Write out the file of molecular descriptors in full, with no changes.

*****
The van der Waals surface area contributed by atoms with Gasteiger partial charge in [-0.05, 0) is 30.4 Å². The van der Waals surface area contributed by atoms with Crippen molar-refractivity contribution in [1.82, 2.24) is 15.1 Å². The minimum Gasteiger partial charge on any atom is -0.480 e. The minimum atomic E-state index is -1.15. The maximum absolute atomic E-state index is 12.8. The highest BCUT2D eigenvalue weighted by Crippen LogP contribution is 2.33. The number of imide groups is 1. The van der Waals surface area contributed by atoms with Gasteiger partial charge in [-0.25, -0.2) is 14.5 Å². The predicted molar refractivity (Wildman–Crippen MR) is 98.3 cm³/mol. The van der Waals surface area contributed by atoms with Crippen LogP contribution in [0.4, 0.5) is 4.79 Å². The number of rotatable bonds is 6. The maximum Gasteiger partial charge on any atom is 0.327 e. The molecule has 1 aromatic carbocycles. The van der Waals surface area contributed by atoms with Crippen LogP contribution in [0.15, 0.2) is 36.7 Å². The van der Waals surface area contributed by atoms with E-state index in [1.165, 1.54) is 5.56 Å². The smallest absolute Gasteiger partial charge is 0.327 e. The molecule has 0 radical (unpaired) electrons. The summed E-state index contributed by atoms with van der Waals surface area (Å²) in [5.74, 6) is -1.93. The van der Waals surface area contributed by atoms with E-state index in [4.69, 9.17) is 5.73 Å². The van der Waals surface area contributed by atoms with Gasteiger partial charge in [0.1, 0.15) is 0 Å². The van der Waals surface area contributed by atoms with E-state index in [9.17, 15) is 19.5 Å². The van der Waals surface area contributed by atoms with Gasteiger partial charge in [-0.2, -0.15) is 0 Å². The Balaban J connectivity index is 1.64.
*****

The van der Waals surface area contributed by atoms with Gasteiger partial charge in [-0.05, 0) is 30.4 Å². The van der Waals surface area contributed by atoms with Crippen molar-refractivity contribution in [1.82, 2.24) is 15.1 Å². The minimum Gasteiger partial charge on any atom is -0.480 e. The minimum atomic E-state index is -1.15. The maximum absolute atomic E-state index is 12.8. The highest BCUT2D eigenvalue weighted by Crippen LogP contribution is 2.33. The number of imide groups is 1. The van der Waals surface area contributed by atoms with Gasteiger partial charge in [-0.25, -0.2) is 14.5 Å². The predicted molar refractivity (Wildman–Crippen MR) is 98.3 cm³/mol. The van der Waals surface area contributed by atoms with Crippen LogP contribution in [0.4, 0.5) is 4.79 Å². The number of rotatable bonds is 6. The maximum Gasteiger partial charge on any atom is 0.327 e. The molecule has 1 aromatic carbocycles. The van der Waals surface area contributed by atoms with Crippen LogP contribution in [0.15, 0.2) is 36.7 Å². The van der Waals surface area contributed by atoms with E-state index in [1.165, 1.54) is 5.56 Å². The smallest absolute Gasteiger partial charge is 0.327 e. The molecule has 0 radical (unpaired) electrons. The summed E-state index contributed by atoms with van der Waals surface area (Å²) in [5.74, 6) is -1.93. The van der Waals surface area contributed by atoms with E-state index in [4.69, 9.17) is 5.73 Å². The van der Waals surface area contributed by atoms with Gasteiger partial charge in [0.1, 0.15) is 0 Å². The van der Waals surface area contributed by atoms with E-state index in [9.17, 15) is 19.5 Å². The van der Waals surface area contributed by atoms with Gasteiger partial charge in [-0.2, -0.15) is 0 Å². The Balaban J connectivity index is 1.64.